Creativity Cancelled

I was feeling uninspired and frustrated with writing weeks before coronavirus took over the world.  It was bad.  It’s a whole lot worse now.  It’s even a struggle to focus on reading anything but the news.  Creativity has been cancelled for now and I’m not going to try to fight it.

This pandemic and the resulting shutdown of almost everything has left me on a roller coaster of emotions.  I’m sure many can relate.  Anxiety, stress, frustration, fear…it took me awhile to recognize that underlying it all is a simmering grief.

Many have lost lives and loved ones.  Many have lost their livelihoods.  Many, like me, have found that our ability to create is paralyzed.  We have all lost normalcy for the time being, and it may never go back to exactly what it was before this.

It’s okay to grieve.

With the absence of creativity, I’ve found relief in accomplishing physical tasks.  Tackling projects that have been put off for far too long.  We’re rebuilding our chicken pen, building new raised beds for gardening, and renewing old raised beds that have sat empty for years.

I’m teaching the kids to sew by making cloth masks to give away.  We’re diving into schooling at home, together with our incredible teachers who have moved mountains to figure out how to make this distance learning work.

We’re getting through this, one task at a time.  As we adapt and settle into our new routine, I’m sure I’ll find some time to focus on my work again.  It’s spring, the season of new growth, and I have no doubt inspiration will sprout anew.  Creativity may be cancelled for now, but it always finds a way through adversity.

Why Do You Write Your Stupid Story?

Slogging Through the Summer Slump

“Why do you have to write your stupid story, Mom?”

My child asked me this question in the car yesterday as we left the grocery store parking lot.  I didn’t take the stupid bit personally.  After all, my children aren’t allowed to read my story so I don’t think they’re qualified to judge its quality.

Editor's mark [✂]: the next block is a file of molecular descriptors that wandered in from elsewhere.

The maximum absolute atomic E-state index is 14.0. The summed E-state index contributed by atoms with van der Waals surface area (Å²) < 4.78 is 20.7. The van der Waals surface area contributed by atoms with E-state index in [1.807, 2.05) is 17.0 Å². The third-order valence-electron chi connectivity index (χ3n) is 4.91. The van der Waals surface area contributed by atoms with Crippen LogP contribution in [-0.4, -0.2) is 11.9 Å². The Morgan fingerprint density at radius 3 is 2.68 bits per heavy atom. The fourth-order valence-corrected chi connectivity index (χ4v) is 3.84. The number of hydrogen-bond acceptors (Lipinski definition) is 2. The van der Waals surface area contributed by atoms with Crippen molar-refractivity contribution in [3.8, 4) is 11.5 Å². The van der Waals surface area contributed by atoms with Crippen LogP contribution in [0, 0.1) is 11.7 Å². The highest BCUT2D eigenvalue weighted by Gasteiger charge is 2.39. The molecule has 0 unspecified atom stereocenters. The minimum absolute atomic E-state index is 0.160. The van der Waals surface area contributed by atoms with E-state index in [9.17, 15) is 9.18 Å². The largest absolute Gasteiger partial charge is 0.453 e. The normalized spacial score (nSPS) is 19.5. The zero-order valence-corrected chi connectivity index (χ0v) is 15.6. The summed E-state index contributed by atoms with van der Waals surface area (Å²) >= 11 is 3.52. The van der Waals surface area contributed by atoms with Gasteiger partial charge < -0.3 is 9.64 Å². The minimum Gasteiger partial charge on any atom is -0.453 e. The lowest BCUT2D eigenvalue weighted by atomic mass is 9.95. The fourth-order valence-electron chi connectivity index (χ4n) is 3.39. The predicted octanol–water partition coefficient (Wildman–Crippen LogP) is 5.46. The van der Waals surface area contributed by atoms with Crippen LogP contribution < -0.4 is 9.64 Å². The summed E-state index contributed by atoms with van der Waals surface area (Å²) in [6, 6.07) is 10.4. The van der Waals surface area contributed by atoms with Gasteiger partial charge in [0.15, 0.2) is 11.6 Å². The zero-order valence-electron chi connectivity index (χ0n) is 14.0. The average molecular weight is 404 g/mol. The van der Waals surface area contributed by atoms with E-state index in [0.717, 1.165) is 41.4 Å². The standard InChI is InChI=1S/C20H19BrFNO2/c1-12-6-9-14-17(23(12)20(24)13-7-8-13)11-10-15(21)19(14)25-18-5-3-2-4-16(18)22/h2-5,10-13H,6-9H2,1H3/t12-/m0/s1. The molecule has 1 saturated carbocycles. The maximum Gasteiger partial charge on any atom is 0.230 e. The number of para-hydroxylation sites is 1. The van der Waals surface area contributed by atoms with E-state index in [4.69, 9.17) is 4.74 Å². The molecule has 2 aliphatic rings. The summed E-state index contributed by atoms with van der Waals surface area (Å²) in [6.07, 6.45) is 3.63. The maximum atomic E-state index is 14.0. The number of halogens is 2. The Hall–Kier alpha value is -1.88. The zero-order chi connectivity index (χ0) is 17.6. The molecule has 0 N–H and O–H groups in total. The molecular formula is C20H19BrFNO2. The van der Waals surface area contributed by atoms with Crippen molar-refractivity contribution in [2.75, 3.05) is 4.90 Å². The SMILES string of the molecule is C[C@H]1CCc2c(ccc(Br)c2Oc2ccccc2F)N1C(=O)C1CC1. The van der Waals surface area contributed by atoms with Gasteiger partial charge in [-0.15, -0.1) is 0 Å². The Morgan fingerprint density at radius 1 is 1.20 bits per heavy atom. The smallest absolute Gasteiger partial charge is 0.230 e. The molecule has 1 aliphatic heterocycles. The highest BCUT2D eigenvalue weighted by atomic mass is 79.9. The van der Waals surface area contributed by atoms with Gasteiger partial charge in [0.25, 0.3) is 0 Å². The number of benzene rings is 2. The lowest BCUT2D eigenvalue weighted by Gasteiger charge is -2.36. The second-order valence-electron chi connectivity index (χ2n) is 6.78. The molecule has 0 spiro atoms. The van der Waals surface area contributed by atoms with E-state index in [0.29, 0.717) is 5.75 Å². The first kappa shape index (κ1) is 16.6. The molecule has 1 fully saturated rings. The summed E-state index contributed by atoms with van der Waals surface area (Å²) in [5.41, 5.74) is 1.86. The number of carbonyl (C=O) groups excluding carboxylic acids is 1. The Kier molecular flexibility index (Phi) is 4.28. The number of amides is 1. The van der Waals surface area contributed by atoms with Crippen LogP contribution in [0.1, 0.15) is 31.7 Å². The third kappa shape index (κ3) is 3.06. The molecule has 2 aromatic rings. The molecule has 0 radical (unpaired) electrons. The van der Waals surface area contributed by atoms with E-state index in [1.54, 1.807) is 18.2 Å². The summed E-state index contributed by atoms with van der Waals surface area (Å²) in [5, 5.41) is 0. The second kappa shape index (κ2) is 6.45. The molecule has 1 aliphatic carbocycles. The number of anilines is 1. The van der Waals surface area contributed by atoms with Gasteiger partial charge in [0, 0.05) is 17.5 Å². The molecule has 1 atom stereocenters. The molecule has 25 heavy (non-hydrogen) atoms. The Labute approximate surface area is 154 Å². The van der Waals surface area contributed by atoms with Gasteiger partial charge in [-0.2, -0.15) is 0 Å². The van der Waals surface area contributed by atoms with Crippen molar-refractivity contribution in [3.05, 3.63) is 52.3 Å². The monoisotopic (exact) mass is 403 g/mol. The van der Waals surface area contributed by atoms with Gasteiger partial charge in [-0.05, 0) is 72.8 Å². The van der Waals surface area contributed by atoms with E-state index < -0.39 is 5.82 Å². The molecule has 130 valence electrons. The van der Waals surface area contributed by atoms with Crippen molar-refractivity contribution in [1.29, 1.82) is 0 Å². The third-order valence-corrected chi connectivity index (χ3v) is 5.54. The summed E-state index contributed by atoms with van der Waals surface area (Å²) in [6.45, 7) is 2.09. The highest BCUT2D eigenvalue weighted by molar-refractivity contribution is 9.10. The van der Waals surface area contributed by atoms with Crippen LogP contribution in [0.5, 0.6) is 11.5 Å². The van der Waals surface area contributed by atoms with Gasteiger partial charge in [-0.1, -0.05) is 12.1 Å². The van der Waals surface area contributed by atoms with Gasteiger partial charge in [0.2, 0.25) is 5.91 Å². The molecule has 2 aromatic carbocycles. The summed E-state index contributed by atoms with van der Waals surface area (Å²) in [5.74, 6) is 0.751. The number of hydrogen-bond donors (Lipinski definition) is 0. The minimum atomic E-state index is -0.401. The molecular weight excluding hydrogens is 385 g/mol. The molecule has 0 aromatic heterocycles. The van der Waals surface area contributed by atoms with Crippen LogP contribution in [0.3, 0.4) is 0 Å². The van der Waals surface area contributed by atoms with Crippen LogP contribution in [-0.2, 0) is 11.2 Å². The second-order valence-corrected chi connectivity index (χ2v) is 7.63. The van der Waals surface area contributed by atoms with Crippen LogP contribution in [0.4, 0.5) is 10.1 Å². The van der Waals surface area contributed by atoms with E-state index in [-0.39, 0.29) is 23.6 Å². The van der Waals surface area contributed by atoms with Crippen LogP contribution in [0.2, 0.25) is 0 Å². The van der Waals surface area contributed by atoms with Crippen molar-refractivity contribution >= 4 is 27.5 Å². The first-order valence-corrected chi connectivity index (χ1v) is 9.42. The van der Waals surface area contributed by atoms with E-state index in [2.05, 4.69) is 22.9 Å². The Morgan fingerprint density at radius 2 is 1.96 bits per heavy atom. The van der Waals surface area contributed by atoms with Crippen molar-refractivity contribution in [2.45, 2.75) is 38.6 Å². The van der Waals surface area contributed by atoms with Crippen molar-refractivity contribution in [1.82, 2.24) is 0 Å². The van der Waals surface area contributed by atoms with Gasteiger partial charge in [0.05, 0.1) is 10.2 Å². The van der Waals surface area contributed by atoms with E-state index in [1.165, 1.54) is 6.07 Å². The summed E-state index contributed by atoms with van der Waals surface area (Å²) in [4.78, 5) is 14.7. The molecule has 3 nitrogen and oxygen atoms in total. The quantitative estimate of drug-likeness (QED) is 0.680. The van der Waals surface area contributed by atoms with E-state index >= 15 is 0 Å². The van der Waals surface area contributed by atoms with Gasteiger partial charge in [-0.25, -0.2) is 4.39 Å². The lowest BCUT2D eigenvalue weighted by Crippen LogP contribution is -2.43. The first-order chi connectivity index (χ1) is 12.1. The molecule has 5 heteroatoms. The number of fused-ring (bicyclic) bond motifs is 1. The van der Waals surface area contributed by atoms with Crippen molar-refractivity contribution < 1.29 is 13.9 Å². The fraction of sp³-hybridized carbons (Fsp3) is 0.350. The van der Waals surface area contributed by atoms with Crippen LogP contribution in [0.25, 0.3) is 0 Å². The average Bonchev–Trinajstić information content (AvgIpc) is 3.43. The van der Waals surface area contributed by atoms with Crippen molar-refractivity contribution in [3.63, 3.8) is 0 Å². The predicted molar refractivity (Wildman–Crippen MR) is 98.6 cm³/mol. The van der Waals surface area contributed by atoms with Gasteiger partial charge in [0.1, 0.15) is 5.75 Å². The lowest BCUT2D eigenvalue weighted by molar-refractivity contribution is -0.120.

I think the sentiment behind the comment has more to do with a frustration that Mom spends so much time on the computer these days.  A sentiment we all share.  And that’s something that keeps a constant hum of guilt in my mind all the time.  Summer break amplifies that hum to a roar.

As I wrangle with the excruciating task of editing, the kids want adventure.  More adventure than can be found in our own back yard.  And food, constant food.  I struggle to keep my head in my story while they argue over one of thousands of Legos.  I find my patience waning and my temper shortening till my responses to their constant needs get snappy.   The guilt grows unbearable and I finally give up and push the story aside for several days in a row (or a week).

I have no idea how parents of young children have ever finished a book in the history of mankind.

When I return to the story after however many days I have spent appeasing my guilt and giving in to all the distraction, I feel as though I lose an entire working session figuring out where I was headed when I pushed the story aside.  Knowing this, it often becomes easier to just go another day without writing, and then another, and so on…and this project remains neglected.  Cue more guilt.

I’m sure none of this is conducive to creativity.  It certainly hasn’t been for mine.  My new draft languishes at nearly 50,000 words as summer heats up and pool maintenance joins the ranks of attention demanding distractions.  (Confession:  I actually really enjoy pool maintenance.  It’s a sanity-saving endeavor for me, like gardening, or meditating.)

Just like the pool, balance is key.  I know this, of course.  But, a month into summer break and I still haven’t found that balance.  Maybe I won’t all summer and maybe the answer is finding peace with that.  Because this story will get finished.  I’m not giving up yet.

When the question spilled out of my child in the car, I considered letting it go unanswered.  I could just turn the volume up on the stereo and silently sulk in my guilt.  It seemed much easier than explaining why I write to anyone, let alone my kids.  But, in the end, I settled on a simple and honest response.

“Maybe it is stupid, but when you have a dream, you have to do it.”